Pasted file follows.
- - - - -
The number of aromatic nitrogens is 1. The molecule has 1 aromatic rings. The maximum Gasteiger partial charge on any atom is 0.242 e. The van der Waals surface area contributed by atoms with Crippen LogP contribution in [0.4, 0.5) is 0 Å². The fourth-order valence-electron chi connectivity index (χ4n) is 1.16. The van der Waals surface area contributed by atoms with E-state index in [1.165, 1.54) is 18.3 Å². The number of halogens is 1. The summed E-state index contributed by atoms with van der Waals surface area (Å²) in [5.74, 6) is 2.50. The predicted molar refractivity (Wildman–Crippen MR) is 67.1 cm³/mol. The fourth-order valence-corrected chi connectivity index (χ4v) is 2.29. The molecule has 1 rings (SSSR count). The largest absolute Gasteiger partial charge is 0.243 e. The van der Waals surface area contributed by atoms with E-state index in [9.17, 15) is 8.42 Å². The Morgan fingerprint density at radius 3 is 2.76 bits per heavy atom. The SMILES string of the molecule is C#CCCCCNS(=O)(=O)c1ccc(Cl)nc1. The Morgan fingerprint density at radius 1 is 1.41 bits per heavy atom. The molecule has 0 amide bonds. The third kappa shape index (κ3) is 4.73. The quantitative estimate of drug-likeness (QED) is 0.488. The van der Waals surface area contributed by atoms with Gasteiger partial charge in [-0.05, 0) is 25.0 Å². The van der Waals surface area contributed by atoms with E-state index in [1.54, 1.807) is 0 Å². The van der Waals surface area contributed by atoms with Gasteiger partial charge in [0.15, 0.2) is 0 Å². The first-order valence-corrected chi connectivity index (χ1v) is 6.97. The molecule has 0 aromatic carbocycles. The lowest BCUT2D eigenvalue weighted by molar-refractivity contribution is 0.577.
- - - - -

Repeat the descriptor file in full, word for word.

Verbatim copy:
The number of aromatic nitrogens is 1. The molecule has 1 aromatic rings. The maximum Gasteiger partial charge on any atom is 0.242 e. The van der Waals surface area contributed by atoms with Crippen LogP contribution in [0.4, 0.5) is 0 Å². The fourth-order valence-electron chi connectivity index (χ4n) is 1.16. The van der Waals surface area contributed by atoms with E-state index in [1.165, 1.54) is 18.3 Å². The number of halogens is 1. The summed E-state index contributed by atoms with van der Waals surface area (Å²) in [5.74, 6) is 2.50. The predicted molar refractivity (Wildman–Crippen MR) is 67.1 cm³/mol. The fourth-order valence-corrected chi connectivity index (χ4v) is 2.29. The molecule has 1 rings (SSSR count). The largest absolute Gasteiger partial charge is 0.243 e. The van der Waals surface area contributed by atoms with E-state index in [9.17, 15) is 8.42 Å². The Morgan fingerprint density at radius 3 is 2.76 bits per heavy atom. The SMILES string of the molecule is C#CCCCCNS(=O)(=O)c1ccc(Cl)nc1. The Morgan fingerprint density at radius 1 is 1.41 bits per heavy atom. The molecule has 0 amide bonds. The third kappa shape index (κ3) is 4.73. The quantitative estimate of drug-likeness (QED) is 0.488. The van der Waals surface area contributed by atoms with Gasteiger partial charge in [-0.05, 0) is 25.0 Å². The van der Waals surface area contributed by atoms with E-state index in [1.54, 1.807) is 0 Å². The van der Waals surface area contributed by atoms with Gasteiger partial charge in [0.15, 0.2) is 0 Å². The first-order valence-corrected chi connectivity index (χ1v) is 6.97. The molecule has 0 aromatic carbocycles. The lowest BCUT2D eigenvalue weighted by molar-refractivity contribution is 0.577.